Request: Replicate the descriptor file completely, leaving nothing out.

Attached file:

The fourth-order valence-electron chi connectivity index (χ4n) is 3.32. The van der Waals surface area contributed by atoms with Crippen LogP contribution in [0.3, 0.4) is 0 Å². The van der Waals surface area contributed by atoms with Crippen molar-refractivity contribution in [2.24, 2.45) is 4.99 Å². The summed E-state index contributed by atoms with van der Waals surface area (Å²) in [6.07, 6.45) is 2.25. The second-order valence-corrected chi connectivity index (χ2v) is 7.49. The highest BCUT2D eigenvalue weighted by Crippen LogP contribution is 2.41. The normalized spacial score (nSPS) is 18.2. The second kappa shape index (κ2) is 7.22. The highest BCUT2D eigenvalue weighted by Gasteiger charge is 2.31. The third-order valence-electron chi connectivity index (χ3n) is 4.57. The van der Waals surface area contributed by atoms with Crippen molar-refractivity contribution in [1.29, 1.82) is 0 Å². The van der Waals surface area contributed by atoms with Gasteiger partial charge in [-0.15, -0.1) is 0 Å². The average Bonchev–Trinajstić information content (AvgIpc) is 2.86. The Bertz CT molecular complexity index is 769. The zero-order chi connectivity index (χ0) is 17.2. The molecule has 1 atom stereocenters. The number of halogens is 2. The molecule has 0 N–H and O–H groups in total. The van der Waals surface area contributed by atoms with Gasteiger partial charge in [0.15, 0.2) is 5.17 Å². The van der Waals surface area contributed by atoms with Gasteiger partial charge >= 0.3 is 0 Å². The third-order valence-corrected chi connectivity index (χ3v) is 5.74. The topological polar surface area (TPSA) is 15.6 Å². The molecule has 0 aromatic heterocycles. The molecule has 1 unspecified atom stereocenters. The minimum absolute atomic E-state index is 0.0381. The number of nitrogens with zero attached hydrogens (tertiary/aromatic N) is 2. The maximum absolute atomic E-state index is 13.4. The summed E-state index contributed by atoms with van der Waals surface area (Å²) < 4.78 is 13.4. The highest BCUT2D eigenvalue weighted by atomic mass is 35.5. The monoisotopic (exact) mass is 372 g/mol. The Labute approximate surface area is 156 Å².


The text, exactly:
The fourth-order valence-electron chi connectivity index (χ4n) is 3.32. The van der Waals surface area contributed by atoms with Crippen LogP contribution in [0.3, 0.4) is 0 Å². The van der Waals surface area contributed by atoms with Crippen molar-refractivity contribution in [2.24, 2.45) is 4.99 Å². The summed E-state index contributed by atoms with van der Waals surface area (Å²) in [6.07, 6.45) is 2.25. The second-order valence-corrected chi connectivity index (χ2v) is 7.49. The highest BCUT2D eigenvalue weighted by Crippen LogP contribution is 2.41. The normalized spacial score (nSPS) is 18.2. The second kappa shape index (κ2) is 7.22. The highest BCUT2D eigenvalue weighted by Gasteiger charge is 2.31. The third-order valence-electron chi connectivity index (χ3n) is 4.57. The van der Waals surface area contributed by atoms with Crippen molar-refractivity contribution in [1.29, 1.82) is 0 Å². The van der Waals surface area contributed by atoms with Gasteiger partial charge in [-0.15, -0.1) is 0 Å². The average Bonchev–Trinajstić information content (AvgIpc) is 2.86. The Bertz CT molecular complexity index is 769. The zero-order chi connectivity index (χ0) is 17.2. The molecule has 1 atom stereocenters. The number of halogens is 2. The molecule has 0 N–H and O–H groups in total. The van der Waals surface area contributed by atoms with Gasteiger partial charge in [0.15, 0.2) is 5.17 Å². The van der Waals surface area contributed by atoms with Gasteiger partial charge >= 0.3 is 0 Å². The third-order valence-corrected chi connectivity index (χ3v) is 5.74. The topological polar surface area (TPSA) is 15.6 Å². The molecule has 0 aromatic heterocycles. The molecule has 1 unspecified atom stereocenters. The minimum absolute atomic E-state index is 0.0381. The number of nitrogens with zero attached hydrogens (tertiary/aromatic N) is 2. The maximum absolute atomic E-state index is 13.4. The summed E-state index contributed by atoms with van der Waals surface area (Å²) < 4.78 is 13.4. The highest BCUT2D eigenvalue weighted by atomic mass is 35.5. The monoisotopic (exact) mass is 372 g/mol. The Labute approximate surface area is 156 Å².